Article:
By Anna Gosline
For 13 years, the Mark II detector sat in retirement at the east end of
the Collider Experimental Hall (CEH), patiently waiting to be dismantled.
Life was not always so quiet for this 1800-ton feat of engineering glory.
Now that it is being dismantled, we reflect again on the detectorís
Sean Dyer (retired EFD) outfitting Mark II for SLC
of Tech Pubs)
Constructed in part with steel salvaged from a sunken Pearl Harbor
battleship, Mark II was installed in three different locations, survived a
massive earthquake and saw reams of important physics whose legacy can
still be felt in the halls of SLAC today.
Mark II had big shoes to fill upon installation at SPEAR in 1977. Its
predecessor on the beam line, Mark I, was the revolutionary cylindrical
detector that saw not one but two Nobel Prize winning discoveries: the
charm quark and the tau lepton. The discovery of these two particles is
responsible for our current understanding of the different generations, or
families, of matter that exist at successively higher energy levels.
"Mark I blew the lid off particle physics. There was a lot of important
complementary work that followed the discovery of the tau and the charm,
which was done with Mark II," said SLAC Director Jonathan Dorfan, who was
a spokesperson for the Mark II experiments from 1980 to 1989.
Mark II was similar to its older brother in basic design, but was much
more sensitive. "Mark II was a large improvement from all concepts of Mark
I," said Vera Luth (EC), who worked with both detectors. "It could measure
neutral particles, like photons, really well and was much better at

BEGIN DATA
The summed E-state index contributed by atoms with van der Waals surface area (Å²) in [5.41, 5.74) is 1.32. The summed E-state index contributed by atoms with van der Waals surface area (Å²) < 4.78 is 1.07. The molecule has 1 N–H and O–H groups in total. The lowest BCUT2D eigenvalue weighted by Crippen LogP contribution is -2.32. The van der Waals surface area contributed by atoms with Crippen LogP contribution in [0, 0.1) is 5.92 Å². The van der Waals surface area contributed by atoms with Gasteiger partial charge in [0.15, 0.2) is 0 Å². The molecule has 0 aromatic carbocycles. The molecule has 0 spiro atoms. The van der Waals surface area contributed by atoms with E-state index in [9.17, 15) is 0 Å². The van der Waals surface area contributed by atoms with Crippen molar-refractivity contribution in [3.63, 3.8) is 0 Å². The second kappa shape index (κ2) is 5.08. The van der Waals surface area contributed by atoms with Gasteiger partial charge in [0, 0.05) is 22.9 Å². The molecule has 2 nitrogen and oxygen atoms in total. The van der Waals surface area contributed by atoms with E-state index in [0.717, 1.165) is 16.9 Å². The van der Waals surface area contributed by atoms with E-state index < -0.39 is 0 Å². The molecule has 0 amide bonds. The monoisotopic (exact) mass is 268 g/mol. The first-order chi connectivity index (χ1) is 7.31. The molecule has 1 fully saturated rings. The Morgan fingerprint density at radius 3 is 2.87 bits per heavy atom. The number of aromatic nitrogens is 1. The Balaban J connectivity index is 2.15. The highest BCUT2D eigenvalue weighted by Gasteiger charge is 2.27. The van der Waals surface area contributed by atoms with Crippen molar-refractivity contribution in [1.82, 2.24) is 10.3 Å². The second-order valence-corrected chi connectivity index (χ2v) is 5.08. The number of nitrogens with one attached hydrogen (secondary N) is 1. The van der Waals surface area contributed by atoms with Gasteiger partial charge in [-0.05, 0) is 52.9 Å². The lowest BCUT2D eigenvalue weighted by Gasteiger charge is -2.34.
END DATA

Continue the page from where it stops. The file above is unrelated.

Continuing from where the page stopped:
detecting leptons." These improvements allowed physicists to make a
detailed study of the charm meson as well as to describe several different
decay modes of the tau lepton.
"Those decay modes were interesting at the time because people werenít
quite convinced that there was a tau," said John Jaros (EA).
The Lifetime of a Particle
After its brief stint at SPEAR working with energies from 3-7 GeV, in
1979 Mark II found a new home in the 28 GeV PEP storage ring. Its job
there was, among many other things, to measure the lifetimes of the tau,
the charm and the B-meson. In 1981, Jaros and his group added a new piece
of hardware called a vertex detector, which made these measurements
possible. This precise central device gave physicists the ability to trace
particle tracks back to the original point of decay
"The tau particle lifetime was well predicted by theory. But we didnít
know what the B-meson lifetime would be. The prejudice was that it would
be very short. It turned out to be incredibly long. That was really
surprising," said Jaros.
The lifetime of the B-meson determined a crucial missing parameter of
the Standard Model. Its unexpected length is also the key to the B Factory
physics program at SLAC today.
After Mark IIís successes at PEP, it was on the move again in 1987. This
time to the 50 GeV Stanford Linear Collider (SLC)óthe worldís first
electron-positron linear collider, built to produce and study Z-bosons.
The hulking detector was removed from PEP and lowered by crane into the
SLC pit. Dorfan remembers looking down at the dangling detector from an
office high up in the CEH. "It was nerve-wracking to watch the crane inch
across the 65 foot deep collider hall pit," he said. "The whole experiment
was hanging by a chain. If it was dropped, I was responsible. And they
decided to leave it hanging there overnight."
Despite this precarious picture, Mark IIís installation at the SLC went
smoothly. It began taking data in 1989. A great consortium of physicists
had worked diligently to upgrade Mark II for the SLC. The silicon vertex
detector, a technology now used in B